Every Kid in a Park

“It is not half so important to know as to feel when introducing a young child to the natural world.”
-Rachel Carson

More kids will now be able to explore our national parks, like these enjoying Yosemite. Photo by something.from.nancy, Flickr Creative Commons
More kids will now be able to explore our national parks, like these enjoying Yosemite. Photo by something.from.nancy, Flickr Creative Commons

In 2005, Richard Louv released his influential book, Last Child in the Woods: Saving Our Children from Nature-Deficit Disorder. The book brought the importance of children spending time in nature to the forefront of people’s minds. It talks about how essential outdoor activity is for healthy development, and how time in nature can contribute to one’s physical and emotional state from childhood on.

There are a lot of reasons people don’t bring children into nature: fear, lack of access, cultural barriers, and a general discomfort with the unknown. Maybe their parents never took them to the forest or a local stream as a child, so introducing those places to their children is not in their comfort zone. Those of us working in environmental education are trying to chip away at these barriers slowly so that everyone gets to visit nature at some point in their childhood; because we, like Louv, see the immense value in those experiences.

Recently, we were given the opportunity to take a huge leap forward in these efforts through President Obama’s new Every Kid in a Park initiative. The President announced that starting this fall, every fourth grade student and their families will get a free National Pass for the year. This is an $80-value pass to visit our 59 national parks and federal lands for an entire year. I think we can all stop for a minute and say, “Wow!”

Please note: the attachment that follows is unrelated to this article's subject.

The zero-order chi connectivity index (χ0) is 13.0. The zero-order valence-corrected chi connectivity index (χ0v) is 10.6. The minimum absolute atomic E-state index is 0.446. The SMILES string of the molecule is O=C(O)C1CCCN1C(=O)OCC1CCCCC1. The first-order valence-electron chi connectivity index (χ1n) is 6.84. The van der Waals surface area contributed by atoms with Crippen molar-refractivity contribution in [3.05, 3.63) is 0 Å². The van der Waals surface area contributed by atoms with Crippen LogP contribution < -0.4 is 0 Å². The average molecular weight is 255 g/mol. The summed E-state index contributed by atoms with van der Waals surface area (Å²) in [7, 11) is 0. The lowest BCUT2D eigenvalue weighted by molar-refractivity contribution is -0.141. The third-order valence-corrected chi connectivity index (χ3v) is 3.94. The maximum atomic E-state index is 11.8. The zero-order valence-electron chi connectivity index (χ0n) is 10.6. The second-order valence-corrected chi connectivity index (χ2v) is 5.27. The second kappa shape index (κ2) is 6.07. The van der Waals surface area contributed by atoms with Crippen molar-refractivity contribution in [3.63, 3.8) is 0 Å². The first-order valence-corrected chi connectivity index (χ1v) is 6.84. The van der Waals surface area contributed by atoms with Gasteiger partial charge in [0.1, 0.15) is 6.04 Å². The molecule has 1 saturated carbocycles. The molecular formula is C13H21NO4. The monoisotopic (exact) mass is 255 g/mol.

In the environmental education world, this is all we are talking about. This pass will allow millions of families to visit the amazing natural beauties of this country, from their local federal lands to their home state’s National Parks, and beyond to those all across the country.

This initiative is a huge step in ensuring the next generation grows up with nature. It doesn’t solve all the barriers families face in getting outside, but it sure helps.

On a personal note, my nephew will be in fourth grade next year and I can’t wait to tag along as he visits Yosemite, Lassen, Sequoia and Kings Canyon, Redwood and all of the other amazing parks we have here in California. I am ready to see his mind blown by the awe of these wild places!

Want to plan a trip to the redwoods for your family? Check out and download our free Family Guide to the Coast Redwoods and Family Guide to the Giant Sequoias!


About Deborah Zierten


Deborah joined the League's staff in 2013 as the Education & Interpretation Manager. She brings with her extensive experience teaching science, developing curriculum and connecting kids to the natural world.

Towering coast redwoods create a cathedral-like setting in Loma Mar Redwoods. Photo by Paolo Vescia

Celebrate Spring at a Forest You Recently Opened


Along scenic Pescadero Creek Road in San Mateo County, you’ll find a newly opened redwood forest where you can hike, thanks to donations from generous Save the Redwoods League members like you. If you’re looking for a way to mark Continued

Priscilla Hunter (holding photo, right) celebrates the League's donation of the Four Corners property to the organization she co-founded, the InterTribal Sinkyone Wilderness Council.

Priscilla Hunter: Caring for the Home of Her Ancestors


As a young child, Priscilla Hunter lived in the Coyote Valley Rancheria northeast of Ukiah, California. Her grandmother taught her to respect the land—its beauty, food, medicinal herbs, and spiritual connections. But the U.S. Army Corps of Engineers dam destroyed Continued

Leave a Reply

Join our newsletter

Get the latest redwood updates in your inbox
   Please leave this field empty